Friday, September 25, 2009
Tip 1: Tackle your clutter in small chunks. Make a list of all the things that need to happen in a room and do one item per day. Or clear out one drawer or one shelf. While you might want to get the entire office clean and clear, tackling the whole room can quickly lead to burnout and kill your motivation. Take baby steps and reward yourself after each completion.
Tip 2: Everything you bring into your home must have a home. If you don't know where it will belong when you acquire it, it will probably end up in the pile on the desk, kitchen counter, or floor. If it doesn't have a defined home, don't bring it in.
Tip 3: When you get home and unload your stuff, or you finish using something, it must be put back in it's home, immediately. MUST and IMMEDIATELY are the key words here.
Tip 4: All items you keep must be either Beautiful, Useful, or Sentimental. If it doesn't fall into one or more group, it must go. Now, these feeling must be true. If your friends say that lamp is beautiful, but you hate it or think it's too dim, then it's not truly beautiful to you. Toss it. Sure those skis are useful, but you haven't skied in 10 years and your knees are shot, and you don't really like the cold. So those skis aren't truly useful to your life and how you really live. Donate them. Aunt Sally gave you that vase and even though you never liked it, you wouldn't want her to come over (10 years later) and not see it prominently displayed. That's not sentiment, that's guilt. Get rid of the item and that negative energy around it.
Here are some great articles full of tips and inspiration to keep you going.
Fight Household Clutter, from HGTV
4 Simple Tips for Decluttering Your Home, by thedailygreen.com
Zen Habits is a great blog and has fantastic articles on clutter and organizing here are a few:
Zen Mind: How to Declutter
18 Five-minute Decluttering Tips to Start Conquering Your Mess
15 Great Decluttering Tips
6 Simple Steps to Make Mail & Paperwork Painless
Monday, September 21, 2009
Friday, September 18, 2009
Benefits of Working with an Interior Designer
The thought of hiring an Interior Designer can be intimidating and seems “expensive”. The truth is that a trained design professional can save you time, money and help you create the room of your dreams.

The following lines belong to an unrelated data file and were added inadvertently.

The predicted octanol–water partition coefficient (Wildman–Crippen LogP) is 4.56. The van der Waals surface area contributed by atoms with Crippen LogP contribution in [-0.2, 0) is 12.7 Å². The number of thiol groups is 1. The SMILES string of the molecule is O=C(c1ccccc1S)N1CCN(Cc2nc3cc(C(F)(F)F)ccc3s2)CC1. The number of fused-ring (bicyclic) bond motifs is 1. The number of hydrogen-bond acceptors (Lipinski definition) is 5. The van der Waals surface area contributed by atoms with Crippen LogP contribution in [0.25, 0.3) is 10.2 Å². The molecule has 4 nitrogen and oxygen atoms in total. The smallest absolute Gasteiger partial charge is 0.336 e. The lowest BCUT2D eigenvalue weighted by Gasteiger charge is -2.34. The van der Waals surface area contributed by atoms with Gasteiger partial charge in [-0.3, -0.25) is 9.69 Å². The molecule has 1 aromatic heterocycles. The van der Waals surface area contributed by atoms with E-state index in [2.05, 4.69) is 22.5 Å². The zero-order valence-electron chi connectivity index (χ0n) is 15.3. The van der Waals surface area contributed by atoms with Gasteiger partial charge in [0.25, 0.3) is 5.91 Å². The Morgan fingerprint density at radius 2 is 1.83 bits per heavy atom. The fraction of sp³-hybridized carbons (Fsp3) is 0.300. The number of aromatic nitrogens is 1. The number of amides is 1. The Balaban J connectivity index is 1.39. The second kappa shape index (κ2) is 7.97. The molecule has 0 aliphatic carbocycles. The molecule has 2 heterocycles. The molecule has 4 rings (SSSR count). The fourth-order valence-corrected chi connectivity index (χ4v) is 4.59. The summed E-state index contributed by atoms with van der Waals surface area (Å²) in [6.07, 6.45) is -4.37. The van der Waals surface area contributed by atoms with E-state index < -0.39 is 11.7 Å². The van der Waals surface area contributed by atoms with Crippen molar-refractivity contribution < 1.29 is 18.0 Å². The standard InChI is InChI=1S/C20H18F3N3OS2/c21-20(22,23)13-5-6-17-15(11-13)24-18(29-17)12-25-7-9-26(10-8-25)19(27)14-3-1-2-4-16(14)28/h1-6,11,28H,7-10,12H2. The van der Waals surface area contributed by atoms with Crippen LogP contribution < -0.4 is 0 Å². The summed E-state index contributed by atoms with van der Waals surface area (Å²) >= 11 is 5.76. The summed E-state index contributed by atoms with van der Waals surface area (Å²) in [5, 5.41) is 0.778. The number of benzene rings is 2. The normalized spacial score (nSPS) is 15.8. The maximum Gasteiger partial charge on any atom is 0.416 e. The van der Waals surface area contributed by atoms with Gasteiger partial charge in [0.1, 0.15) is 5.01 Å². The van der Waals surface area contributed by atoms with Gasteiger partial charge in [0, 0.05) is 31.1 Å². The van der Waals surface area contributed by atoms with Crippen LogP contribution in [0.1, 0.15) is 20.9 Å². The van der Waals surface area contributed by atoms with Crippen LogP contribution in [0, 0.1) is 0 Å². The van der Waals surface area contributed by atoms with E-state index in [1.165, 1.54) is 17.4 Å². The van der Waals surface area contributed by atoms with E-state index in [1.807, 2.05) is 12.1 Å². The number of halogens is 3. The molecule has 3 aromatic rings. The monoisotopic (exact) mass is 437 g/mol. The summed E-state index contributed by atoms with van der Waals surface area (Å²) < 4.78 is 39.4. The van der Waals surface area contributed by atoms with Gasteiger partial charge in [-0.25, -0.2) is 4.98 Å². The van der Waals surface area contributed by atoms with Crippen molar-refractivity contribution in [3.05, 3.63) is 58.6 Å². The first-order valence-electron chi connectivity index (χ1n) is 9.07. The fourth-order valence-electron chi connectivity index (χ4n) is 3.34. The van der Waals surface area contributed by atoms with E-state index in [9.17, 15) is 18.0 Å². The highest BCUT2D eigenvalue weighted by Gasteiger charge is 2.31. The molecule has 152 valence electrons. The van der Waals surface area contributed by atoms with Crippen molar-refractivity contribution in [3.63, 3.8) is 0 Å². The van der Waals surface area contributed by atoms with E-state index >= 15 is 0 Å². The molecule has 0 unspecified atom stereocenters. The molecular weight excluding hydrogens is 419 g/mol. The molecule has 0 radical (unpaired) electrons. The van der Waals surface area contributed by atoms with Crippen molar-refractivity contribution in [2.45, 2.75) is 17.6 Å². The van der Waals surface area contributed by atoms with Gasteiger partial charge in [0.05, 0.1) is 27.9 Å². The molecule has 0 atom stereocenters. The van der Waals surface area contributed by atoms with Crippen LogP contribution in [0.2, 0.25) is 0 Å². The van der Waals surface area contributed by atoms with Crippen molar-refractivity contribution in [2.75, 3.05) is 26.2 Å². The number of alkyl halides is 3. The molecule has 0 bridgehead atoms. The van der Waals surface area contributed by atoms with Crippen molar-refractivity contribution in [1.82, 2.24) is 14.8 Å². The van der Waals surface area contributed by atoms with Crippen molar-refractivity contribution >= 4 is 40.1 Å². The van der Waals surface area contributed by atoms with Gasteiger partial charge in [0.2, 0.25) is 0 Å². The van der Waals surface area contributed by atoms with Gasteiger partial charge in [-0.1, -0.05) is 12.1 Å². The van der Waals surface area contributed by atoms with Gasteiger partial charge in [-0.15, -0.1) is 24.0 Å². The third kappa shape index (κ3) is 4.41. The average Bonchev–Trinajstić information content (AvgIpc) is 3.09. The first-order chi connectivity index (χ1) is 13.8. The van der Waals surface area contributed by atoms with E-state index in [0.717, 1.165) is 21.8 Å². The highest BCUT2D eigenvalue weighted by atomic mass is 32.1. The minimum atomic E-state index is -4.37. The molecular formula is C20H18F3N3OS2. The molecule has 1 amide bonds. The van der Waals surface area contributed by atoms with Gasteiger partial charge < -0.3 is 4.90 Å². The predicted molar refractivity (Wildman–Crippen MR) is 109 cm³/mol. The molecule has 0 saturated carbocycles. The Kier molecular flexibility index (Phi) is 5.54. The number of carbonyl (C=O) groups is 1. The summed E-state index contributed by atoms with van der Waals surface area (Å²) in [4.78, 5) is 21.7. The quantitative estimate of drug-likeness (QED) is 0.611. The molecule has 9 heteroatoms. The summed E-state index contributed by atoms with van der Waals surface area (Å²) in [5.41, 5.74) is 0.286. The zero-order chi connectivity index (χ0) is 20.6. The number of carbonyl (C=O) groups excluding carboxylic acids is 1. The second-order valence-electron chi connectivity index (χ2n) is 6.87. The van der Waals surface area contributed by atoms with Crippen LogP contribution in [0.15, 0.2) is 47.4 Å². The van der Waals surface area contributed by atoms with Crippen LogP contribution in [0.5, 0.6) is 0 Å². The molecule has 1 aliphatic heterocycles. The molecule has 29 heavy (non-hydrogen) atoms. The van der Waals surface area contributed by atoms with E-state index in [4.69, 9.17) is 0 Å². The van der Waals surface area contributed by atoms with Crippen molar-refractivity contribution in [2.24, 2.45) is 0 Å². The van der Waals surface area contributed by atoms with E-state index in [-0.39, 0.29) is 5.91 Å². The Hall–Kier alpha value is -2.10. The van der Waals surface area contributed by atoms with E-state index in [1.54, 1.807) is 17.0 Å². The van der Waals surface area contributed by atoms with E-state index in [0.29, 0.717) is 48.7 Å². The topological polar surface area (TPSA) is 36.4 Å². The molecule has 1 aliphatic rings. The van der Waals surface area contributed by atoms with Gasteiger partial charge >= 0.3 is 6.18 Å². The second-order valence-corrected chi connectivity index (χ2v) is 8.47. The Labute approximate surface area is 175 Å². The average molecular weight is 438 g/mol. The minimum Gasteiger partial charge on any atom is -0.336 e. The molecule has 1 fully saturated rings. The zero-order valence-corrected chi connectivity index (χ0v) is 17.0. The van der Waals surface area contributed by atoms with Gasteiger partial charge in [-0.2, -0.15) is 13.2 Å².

A designer will
- save you money by avoiding costly mistakes and bad purchases
- save you time by doing the legwork for you
- find innovative and unique solutions to your specific problems and needs
- spend time focusing on the details, which is the difference between a room that is OK and a room that makes you feel alive
- make you aware of other choices available and give you the confidence to try something new
- make the most of what you already have
- have access to products beyond the chain retail stores, and tried and tested contractors and craftspeople
- manage & coordinate the work, contractors, and stress of a design project
A well designed space looks like you spent more money than you did; it is pulled together with thought and coherence, and comfortable for your family and lifestyle. This is your home and the design, good or bad, will live there with you for many years.
Working with an Interior Designer
Working with a designer is a collaborative relationship, not one of superior and subordinate. It is important that you have trust and confidence in the designer that you choose for your project. A successful project relies on open communication between client and designer. You should feel free to voice your opinion on all decisions.
Before meeting with your designer, take time to define your likes, dislikes, and ideas. Communicate your ideas with your designer, but keep an open mind; remember your designer is there to help you enhance your style and take it to a new level.
Thursday, September 17, 2009
Tuesday, September 15, 2009
Wednesday, September 9, 2009
"Glass and marble blend beautifully in a contemporary and sophisticated yet whimsical mosaic with an interlocking random bubble pattern that provides for a seamless installation on an interior wall or floor. Custom colorways are available on a special order basis."
I love it!
Tuesday, September 8, 2009
Tuesday, September 1, 2009
I see this all the time and I'm often called in on these rooms because my clients are unhappy with the feel and flow of the space. My number one tip: arrange the furniture in comfortable seating configurations and not against the walls.
Below are several before and after photos from a few clients. You will see the before images with furniture forced against walls and lacking comfortable conversation areas or even proper views to the television. The after rearrangements focus on comfortable rooms and logical seating arrangements, which pulls the furniture away from the walls.
Try moving your furniture away from the walls. Does it revive your space; make you want to spend more time there? If you are worried about the furniture feeling like it's "floating", add an area rug to anchor the space. Try it for at least 48 hours to know how you truly feel about it.